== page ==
In the last few years the most compelling LCD challengers to the picture quality reign of plasma were equipped with multizone LED backlights that could dim or brighten in different areas of the screen independently. Broadly known as "local dimming" technology, in the best cases it delivered superb black-level performance and manageable trade-offs in the form of stray illumination or "blooming." In worse cases, such as the LG LE5500 series, that stray illumination is not managed well.
Unfortunately, we suspect that many buyers lured by the LG's claims of dimming won't understand the differences--among them the fact that this TV uses LED that illuminate the screen from the edge, rather than from behind. The LE5500 does offer plenty of perks, including accurate color, decent bright-room performance, a stylishly thin frame and numerous Internet features, but seekers of LED-based LCDs who place a premium on image quality should look elsewhere.
You'll need to use breakout cables (included) to connect component or composite sources to the side. The side bay is narrow enough that LG recommends a width no greater than 10mm (0.39 inches) for HDMI and USB cables/thumbdrives. The second USB port is nice if you monopolize the first with the optional Wi-Fi dongle.
LG's new clicker is a long, thin wand with decent button differentiation and friendly, rubberized keys. We liked the bulge in the middle that corresponds with a convenient notch on the underside for your index finger; we missed direct infrared control of other devices.
The selection of nonstreaming Internet features nothing to write home about, and most of the utilities, with the exception of Picasa, come courtesy of Yahoo widgets. At the time of this writing, the LE5500 has access to eleven widgets. Yahoo's platform is somewhat more usable than in the past, with snappier responses to button presses and faster load times for individual widgets. That said it could be a lot faster, and the initial load of the main widget taskbar can take 20 seconds or more--still an eternity on a television. Apps selection and usability overall is a step behind Samsung and Vizio.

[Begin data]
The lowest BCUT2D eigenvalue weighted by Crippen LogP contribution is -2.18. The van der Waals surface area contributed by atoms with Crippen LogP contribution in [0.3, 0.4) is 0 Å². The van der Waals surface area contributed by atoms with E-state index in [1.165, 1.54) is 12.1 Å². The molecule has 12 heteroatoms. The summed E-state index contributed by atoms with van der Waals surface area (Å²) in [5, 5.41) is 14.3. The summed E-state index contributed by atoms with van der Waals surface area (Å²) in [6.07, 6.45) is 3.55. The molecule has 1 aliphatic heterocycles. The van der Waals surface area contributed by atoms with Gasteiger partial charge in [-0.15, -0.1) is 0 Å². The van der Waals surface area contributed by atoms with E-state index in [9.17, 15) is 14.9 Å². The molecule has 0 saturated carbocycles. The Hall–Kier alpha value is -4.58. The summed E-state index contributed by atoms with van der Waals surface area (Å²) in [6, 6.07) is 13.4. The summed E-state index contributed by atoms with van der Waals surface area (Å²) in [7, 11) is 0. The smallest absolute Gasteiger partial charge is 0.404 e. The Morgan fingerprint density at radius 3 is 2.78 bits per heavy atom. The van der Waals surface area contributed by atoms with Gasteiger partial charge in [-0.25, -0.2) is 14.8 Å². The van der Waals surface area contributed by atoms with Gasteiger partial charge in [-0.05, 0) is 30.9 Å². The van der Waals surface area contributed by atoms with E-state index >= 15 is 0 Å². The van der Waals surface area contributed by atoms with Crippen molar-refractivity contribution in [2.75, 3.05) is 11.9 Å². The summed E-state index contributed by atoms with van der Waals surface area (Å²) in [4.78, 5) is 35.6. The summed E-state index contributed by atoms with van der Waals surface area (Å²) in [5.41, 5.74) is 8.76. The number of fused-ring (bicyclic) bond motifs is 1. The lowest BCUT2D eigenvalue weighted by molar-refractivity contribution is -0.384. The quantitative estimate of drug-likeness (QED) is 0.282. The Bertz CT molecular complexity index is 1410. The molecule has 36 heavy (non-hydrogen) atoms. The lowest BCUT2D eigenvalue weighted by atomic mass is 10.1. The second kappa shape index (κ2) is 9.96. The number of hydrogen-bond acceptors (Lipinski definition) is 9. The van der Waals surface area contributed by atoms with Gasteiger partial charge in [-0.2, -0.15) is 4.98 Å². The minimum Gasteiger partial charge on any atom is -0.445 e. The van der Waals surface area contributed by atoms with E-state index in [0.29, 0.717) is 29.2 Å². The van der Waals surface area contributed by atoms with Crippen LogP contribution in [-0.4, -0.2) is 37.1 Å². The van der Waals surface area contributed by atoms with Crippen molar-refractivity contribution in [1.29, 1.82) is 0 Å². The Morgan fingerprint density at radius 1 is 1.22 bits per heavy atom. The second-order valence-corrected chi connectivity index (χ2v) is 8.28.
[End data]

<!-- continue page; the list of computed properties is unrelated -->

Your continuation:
The Games platform, not to be confused with the games included with Yahoo Widgets, includes extremely basic custom titles, for example Sudoku and Whack a Mole--the less said, the better about these pointless exercises in frustrating gameplay.
We also liked the improvements made to the Picture Wizard, which consists of a series of test patterns that can help non-Experts adjust basic controls and get the gist of what picture setup is all about.
Our first experience with local dimming from an edge-lit LED configuration, with Samsung's C8000 series, was significantly better than what we saw on the (significantly less expensive) LG LE5500. The LG's imprecise dimming produced distracting brightness variations, and the TV's black-level performance overall was still worse than other standard, nondimming edge-lit models'. Accurate color in bright scenes and a matte screen for bright rooms help soften the blow somewhat, but all told, the LE5500 turned in mediocre picture quality.